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Just got off the phone with the wife of my old neighbor, personal chiropractor, home improvement mentor, beer buddy, and big brother from another mother, Eric Melzer. If you’re from San Pedro, you may know Eric through his Halloween parties, his legendary tiki room upstairs, his sports bar downstairs, or his chiropractic office down on 7th Street.

We lost Eric yesterday to a heart attack. He was born March 21, 1961, putting him at 55. He went quickly and painlessly at 3PM, doing what he loves to do most: working on the front yard. I’m confident he wouldn’t have wanted to go any other way.

Every so often — once in a lifetime if we’re lucky — we’ll meet a person who marches to the beat of their own drum. Time stands still as they do their thing. They exist like a comet on the horizon, with only a select few being lucky enough to witness it. It’s not until the person’s gone that we can begin to digest what we just saw, and how rare it was. That person was Eric. Part Clark Griswold, part Frank the Tank, all Melzer.

Eric lived life hard and on full-blast. The most extroverted guy I’ve ever met, with an irresistibly obnoxious presence that hijacked any room. I loved him. Even enough to honor his request to be Captain Jack Sparrow for his kid’s birthday party one year. I’ll never get used to the idea of Eric not being on this planet. His passion made him seem invincible.

When Eric loved something, he loved it all the way and then some. Among his targets were his family, Halloween, horror, Kauai, sushi, Zeppelin, Disneyland, tiki mugs, and anything remotely related to Tim Burton’s The Nightmare Before Christmas. One of his many aspirations was to have an entire room devoted to that movie. With blacklights.

A favorite Melzer memory I’ll always carry with me is when he’d drag me out of bed at like 6AM on a Sunday to go with him down to the flea market at Veteran’s Stadium in Long Beach. Early bird gets the worm was the theory. After pounding a few sunrise MGD’s, he’d run off to snatch up any tiki item he could find, while I’d stock up on vintage aloha shirts and forgotten board games. We’d be done by 10AM.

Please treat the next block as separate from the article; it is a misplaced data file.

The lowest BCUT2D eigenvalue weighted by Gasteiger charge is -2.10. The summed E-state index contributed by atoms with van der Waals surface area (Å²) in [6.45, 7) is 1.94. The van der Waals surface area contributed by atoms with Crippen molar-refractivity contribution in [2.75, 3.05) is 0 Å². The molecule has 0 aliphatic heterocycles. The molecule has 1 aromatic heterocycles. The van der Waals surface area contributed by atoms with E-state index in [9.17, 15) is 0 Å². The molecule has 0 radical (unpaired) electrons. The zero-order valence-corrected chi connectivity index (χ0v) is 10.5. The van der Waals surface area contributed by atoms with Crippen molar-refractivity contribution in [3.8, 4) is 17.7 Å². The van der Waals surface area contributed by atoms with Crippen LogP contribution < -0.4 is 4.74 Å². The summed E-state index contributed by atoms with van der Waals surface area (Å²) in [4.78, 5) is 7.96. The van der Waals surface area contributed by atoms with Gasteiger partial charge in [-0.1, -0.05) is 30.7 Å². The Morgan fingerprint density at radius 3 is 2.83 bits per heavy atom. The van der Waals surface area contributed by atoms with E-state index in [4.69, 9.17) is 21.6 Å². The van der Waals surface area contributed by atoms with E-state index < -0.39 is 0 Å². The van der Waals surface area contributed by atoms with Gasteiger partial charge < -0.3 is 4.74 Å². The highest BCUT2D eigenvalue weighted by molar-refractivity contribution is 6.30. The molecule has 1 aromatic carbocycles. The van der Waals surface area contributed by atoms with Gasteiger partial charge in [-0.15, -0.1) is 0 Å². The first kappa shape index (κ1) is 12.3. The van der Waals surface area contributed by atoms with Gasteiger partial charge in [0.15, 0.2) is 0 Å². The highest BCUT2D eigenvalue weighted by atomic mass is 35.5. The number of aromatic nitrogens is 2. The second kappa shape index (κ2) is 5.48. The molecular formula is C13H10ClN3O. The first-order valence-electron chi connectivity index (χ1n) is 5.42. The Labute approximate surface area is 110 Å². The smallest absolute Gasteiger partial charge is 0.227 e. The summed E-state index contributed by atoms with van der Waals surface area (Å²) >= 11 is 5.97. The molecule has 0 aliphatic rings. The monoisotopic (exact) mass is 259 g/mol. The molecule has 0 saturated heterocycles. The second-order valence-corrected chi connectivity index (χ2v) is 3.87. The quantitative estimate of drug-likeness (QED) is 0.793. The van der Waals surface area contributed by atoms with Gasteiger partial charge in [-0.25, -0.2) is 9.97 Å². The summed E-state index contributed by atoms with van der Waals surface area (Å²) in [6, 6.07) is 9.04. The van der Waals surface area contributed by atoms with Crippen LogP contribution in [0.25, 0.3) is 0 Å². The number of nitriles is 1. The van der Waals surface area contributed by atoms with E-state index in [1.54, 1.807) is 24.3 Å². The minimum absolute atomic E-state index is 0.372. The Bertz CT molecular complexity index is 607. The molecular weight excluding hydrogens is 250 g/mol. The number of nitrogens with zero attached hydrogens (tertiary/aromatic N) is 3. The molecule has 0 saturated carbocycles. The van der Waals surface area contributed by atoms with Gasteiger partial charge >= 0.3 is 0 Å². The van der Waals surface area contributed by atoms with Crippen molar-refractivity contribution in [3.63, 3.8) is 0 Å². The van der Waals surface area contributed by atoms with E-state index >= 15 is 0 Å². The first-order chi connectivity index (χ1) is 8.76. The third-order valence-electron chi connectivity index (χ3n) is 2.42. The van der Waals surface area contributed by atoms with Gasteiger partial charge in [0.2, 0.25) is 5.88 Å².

Eric called me out of the blue a few weeks ago, May 28. No real reason, he said. He just wanted to say he loved me. Although my voicemail’s at 95% capacity these days, for some reason I haven’t been able to bring myself to delete that voicemail. How thankful I am for that right now. That voicemail can be heard at the top of this post.

Love and condolences to Eric’s wife Rebecca, his daughter Carlie, and his sons Gavin and Talan. I hurt with you. I’ve lost a brother. <3

(full album via YouTube)

*Close Encounters is 1977 and Minority Report is 2002

The screenplay for Ghostbusters is actually pretty underwhelming if you only focus on the details. But if you zoom out and look at the macro-scale of writing — coming up with a premise and figuring out how to execute it — Ghostbusters stands as a great example of the importance of execution. It’s not just what your story is about, it’s how you tell it.

Behold the universality of music as two complete strangers perform an improvised piano duet (Braveheart) at a Paris train station:

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Netflix has added a new stylized ‘N’ to its visual identity while keeping its old logo. =full story on Wired=